New hires push city budget up

Published 10:34 am Wednesday, December 9, 2015

New hires are one of the biggest changes pushing the city of Austin’s budget to $29.9 million in 2016.

The Austin City Council held its truth in taxation meeting Tuesday at City Hall to discuss its budget and a $4.9 million tax levy, which is an increase of $575,000.



Director of Administrative Services Tom Dankert noted much of the increase will go toward hiring a new police officer, a new detective, a Jay C. Hormel Nature Center employee and a new parks and recreation department worker with the levy increase to bring the total to about 143 city employees. City staff would hire the nature center and parks employees midway through 2016 to save money.

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With the average cost of an employee around $70,000 to $75,000, Dankert says that accounts for a good portion of the increase.

“That pretty much makes up for about $575,000, which is your increased tax levy for 2016,” Dankert said.

Two other employees were requested and not included in the budget, including a fire department worker and a building maintenance person.

Along with staff, another driving factor for the budget is Local Government Aid. The city is set to receive about $7.9 in Local Government Aid — a more than $25,000 increase over 2015. LGA makes up a little more than half of the $15.5 million general operating fund.

“We are heavily dependent on the state of Minnesota to operate the general fund, which pays primarily police officers, firefighters, helps plow your streets, administration and most of the park operations for the city of Austin,” Dankert said. “So again any massive changes from the state of Minnesota standpoint to how they fund they LGA has significant impacts on how we operate the city.”

In the past, some budgetary increases have been absorbed by LGA increases, but that’s not been the case in recent years as LGA funds have been flat or seen modest changes.

“Now LGA has been flat, some years been reduced, some years been minimal increases, which is why we need to depend on the tax levy more to bring the services that the council is hearing from the constituents that they want provided,” Dankert said.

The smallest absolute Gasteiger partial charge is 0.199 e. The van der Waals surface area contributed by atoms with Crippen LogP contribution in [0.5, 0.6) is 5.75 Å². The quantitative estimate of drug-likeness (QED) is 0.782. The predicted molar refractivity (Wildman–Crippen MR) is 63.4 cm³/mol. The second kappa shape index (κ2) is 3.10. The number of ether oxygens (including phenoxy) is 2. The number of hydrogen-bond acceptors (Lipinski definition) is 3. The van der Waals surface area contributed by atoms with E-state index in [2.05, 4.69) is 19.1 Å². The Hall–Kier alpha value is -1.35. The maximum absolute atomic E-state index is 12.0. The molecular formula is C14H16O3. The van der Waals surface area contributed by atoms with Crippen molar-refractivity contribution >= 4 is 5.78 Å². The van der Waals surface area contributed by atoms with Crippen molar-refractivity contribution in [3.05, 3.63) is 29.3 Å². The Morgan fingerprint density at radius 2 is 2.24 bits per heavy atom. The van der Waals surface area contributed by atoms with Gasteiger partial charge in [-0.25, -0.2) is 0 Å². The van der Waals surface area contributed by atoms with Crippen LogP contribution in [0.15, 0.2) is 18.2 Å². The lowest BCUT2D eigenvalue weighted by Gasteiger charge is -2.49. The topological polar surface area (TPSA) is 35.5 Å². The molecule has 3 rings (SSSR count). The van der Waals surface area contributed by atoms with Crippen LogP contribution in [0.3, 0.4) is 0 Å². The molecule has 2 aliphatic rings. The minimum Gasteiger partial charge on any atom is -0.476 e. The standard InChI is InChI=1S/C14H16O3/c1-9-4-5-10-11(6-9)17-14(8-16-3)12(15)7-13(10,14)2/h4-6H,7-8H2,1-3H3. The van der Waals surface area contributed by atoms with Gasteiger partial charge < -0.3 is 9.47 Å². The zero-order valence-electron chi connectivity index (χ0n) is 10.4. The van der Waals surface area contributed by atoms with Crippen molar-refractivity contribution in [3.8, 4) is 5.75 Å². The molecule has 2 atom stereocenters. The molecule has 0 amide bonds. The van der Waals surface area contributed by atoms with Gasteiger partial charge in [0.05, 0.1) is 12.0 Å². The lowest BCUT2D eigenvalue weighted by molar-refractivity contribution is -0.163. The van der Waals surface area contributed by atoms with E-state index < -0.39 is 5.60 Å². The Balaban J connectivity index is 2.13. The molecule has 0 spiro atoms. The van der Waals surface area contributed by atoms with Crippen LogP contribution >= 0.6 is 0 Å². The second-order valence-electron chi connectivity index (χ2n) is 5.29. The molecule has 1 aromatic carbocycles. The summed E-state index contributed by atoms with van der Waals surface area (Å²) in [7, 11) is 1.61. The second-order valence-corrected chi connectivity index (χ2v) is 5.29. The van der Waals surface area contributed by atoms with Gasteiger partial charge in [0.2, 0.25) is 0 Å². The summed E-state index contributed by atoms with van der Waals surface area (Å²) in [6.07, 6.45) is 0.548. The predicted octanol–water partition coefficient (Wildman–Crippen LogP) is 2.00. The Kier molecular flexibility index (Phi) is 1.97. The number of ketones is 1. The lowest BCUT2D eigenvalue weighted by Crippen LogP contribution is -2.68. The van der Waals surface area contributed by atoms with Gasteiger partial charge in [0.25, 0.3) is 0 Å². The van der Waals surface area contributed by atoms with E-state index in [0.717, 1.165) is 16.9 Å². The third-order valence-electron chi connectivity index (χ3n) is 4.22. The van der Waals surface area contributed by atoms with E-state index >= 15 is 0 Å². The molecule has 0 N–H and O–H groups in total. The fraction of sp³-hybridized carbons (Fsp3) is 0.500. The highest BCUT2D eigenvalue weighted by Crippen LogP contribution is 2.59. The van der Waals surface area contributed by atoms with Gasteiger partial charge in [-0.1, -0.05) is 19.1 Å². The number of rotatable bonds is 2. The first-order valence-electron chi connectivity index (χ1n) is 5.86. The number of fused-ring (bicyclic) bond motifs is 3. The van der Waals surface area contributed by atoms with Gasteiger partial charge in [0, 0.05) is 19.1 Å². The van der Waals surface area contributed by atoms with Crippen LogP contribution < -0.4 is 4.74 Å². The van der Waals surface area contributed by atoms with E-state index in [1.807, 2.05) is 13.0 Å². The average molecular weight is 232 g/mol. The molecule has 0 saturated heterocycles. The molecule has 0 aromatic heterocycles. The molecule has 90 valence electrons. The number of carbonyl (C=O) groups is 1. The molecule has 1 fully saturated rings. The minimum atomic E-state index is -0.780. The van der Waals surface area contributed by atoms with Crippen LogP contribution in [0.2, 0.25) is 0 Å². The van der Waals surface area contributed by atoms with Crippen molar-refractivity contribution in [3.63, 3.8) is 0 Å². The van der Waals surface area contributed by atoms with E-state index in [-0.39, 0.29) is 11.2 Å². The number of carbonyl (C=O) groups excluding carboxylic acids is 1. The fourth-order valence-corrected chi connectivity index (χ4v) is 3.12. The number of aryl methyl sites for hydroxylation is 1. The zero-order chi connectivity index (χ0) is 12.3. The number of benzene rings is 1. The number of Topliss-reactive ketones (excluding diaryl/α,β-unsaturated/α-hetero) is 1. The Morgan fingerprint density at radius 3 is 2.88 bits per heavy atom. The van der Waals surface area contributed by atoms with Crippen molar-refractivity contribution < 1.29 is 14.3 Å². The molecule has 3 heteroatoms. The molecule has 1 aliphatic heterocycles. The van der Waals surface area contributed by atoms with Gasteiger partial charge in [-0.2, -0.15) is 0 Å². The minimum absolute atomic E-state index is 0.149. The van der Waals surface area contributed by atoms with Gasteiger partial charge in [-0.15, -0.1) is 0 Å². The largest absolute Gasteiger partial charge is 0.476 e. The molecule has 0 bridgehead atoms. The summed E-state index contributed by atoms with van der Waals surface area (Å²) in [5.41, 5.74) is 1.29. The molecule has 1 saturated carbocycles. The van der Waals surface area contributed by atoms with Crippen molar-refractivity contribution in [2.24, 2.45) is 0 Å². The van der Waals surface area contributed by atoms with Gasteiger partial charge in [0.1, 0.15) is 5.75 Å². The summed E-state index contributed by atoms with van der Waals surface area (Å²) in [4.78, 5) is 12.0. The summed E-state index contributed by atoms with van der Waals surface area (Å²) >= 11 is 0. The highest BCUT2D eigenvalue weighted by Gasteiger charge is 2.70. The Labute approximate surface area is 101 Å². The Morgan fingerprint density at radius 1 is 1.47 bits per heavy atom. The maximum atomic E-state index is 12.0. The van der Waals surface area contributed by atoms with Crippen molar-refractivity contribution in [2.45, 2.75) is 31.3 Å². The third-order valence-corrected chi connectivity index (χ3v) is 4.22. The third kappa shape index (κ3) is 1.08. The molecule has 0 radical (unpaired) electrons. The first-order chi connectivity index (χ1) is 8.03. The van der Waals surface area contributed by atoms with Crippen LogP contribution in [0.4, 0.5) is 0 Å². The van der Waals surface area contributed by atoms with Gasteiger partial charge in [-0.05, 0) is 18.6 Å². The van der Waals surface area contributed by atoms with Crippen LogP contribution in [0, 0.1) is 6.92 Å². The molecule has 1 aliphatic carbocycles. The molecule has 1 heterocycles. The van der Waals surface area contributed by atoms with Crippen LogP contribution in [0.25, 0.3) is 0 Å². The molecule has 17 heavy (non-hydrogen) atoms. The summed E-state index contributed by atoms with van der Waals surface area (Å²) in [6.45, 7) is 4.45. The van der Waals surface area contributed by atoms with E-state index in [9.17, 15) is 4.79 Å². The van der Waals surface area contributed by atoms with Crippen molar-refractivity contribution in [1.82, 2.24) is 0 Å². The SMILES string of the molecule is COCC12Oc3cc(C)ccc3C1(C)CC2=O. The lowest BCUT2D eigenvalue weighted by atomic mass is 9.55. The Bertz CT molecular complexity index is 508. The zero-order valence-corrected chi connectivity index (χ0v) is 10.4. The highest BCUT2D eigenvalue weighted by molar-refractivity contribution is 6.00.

Though $575,000 more in the levy makes for a 13.3 percent increase, Dankert cautioned the increase looks a lot larger than it really is.

The city will receive about $140,000 in new taxes from the Holiday Inn area, which has a tax increment finance district set to expire at the end of this year. That will cover about 3 percent of the increased levy.

In addition, about 2 to 3 percent of taxes usually comes from new commercial and residential properties, which means a 6 to 7 percent increase is what will actually show up on tax bills next year.

Looking over tax statements, Dankert told the council that average homes could see an increase of close to $30 on their tax statements, but that often depends on value changes and the overall home value.

“You’re probably in the $30 range for the average homeowner, and for that you’re primarily getting two new officers, another parks and recreation person and a nature center help,” Dankert said.

The city is slated to approve the final budget and levy at its Dec. 21 meeting.

The Mower County board is expected to approve its 2015 levy at $19.25 million — or an increase at about 3.4 percent or $635,700 — at 10 a.m. during its Dec. 15 meeting. Its truth in taxation meeting was last week.

Austin Public Schools’ truth in taxation meeting is scheduled for 6 p.m. on Dec. 14 to discuss its roughly $6.7 million levy — 1.57 percent increase — after the regularly scheduled school board meeting at the City Council Chambers.

On a tax bill for city of Austin residents, Dankert said about 35 percent of taxes go to the city, about 37 percent go to the county, about 25 percent go to Austin Public Schools, and about 3 percent goes to the Housing and Redevelopment Authority, the Cedar River Watershed District.